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a troll even larger than the one they had tackled, out cold with a bloody lump on its head

This is a quote from J.K. Rowling's Harry Potter (emphasis mine). I wonder whether the two words "out cold" is an adjective or "out" is a verb? Sorry I'm really confused how to read this phrase.

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  • No, but out means not awake, and out cold is very much not awake. With the lump, we know that he is unconscious, not sleeping. Aug 3, 2020 at 14:58

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The whole portion you have emphasized is an adjective phrase, an adjective clause with the subject pronoun and verb omitted; here's the full sentence as context for other readers:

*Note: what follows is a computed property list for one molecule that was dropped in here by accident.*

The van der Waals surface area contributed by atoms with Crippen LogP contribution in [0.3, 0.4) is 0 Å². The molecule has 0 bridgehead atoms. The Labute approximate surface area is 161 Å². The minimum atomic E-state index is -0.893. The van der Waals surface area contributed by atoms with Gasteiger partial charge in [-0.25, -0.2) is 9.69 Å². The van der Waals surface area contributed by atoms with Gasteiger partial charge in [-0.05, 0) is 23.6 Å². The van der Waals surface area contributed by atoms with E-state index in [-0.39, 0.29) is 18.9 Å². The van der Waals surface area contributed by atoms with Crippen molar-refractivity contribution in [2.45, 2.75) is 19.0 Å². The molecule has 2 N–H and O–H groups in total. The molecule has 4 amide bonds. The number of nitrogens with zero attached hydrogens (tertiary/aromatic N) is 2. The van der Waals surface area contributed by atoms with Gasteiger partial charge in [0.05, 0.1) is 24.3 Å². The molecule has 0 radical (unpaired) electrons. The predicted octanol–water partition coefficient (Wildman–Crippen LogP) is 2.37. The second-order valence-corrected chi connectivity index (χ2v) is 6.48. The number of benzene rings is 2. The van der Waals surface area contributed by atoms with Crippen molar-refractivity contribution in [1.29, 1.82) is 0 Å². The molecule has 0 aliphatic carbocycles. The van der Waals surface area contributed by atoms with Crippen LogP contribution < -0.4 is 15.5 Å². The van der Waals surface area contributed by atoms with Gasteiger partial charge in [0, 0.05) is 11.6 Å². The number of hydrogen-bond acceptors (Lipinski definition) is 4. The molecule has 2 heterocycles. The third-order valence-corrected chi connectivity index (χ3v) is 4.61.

Eyes watering, they saw, flat on the floor in front of them, a troll even larger than the one they had tackled, out cold with a bloody lump on its head.

You can parse this as "...they saw, ... a troll" and the extra phrases all modify the object "a troll". In the specific case you're interested in, you can imagine adding "which was", so "... they saw, ... a troll ... which was out cold with a bloody lump on its head"

"out cold" is a phrase meaning, as the comment suggests, unconscious

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  • Thank you so much, it was very helpful Aug 4, 2020 at 8:17

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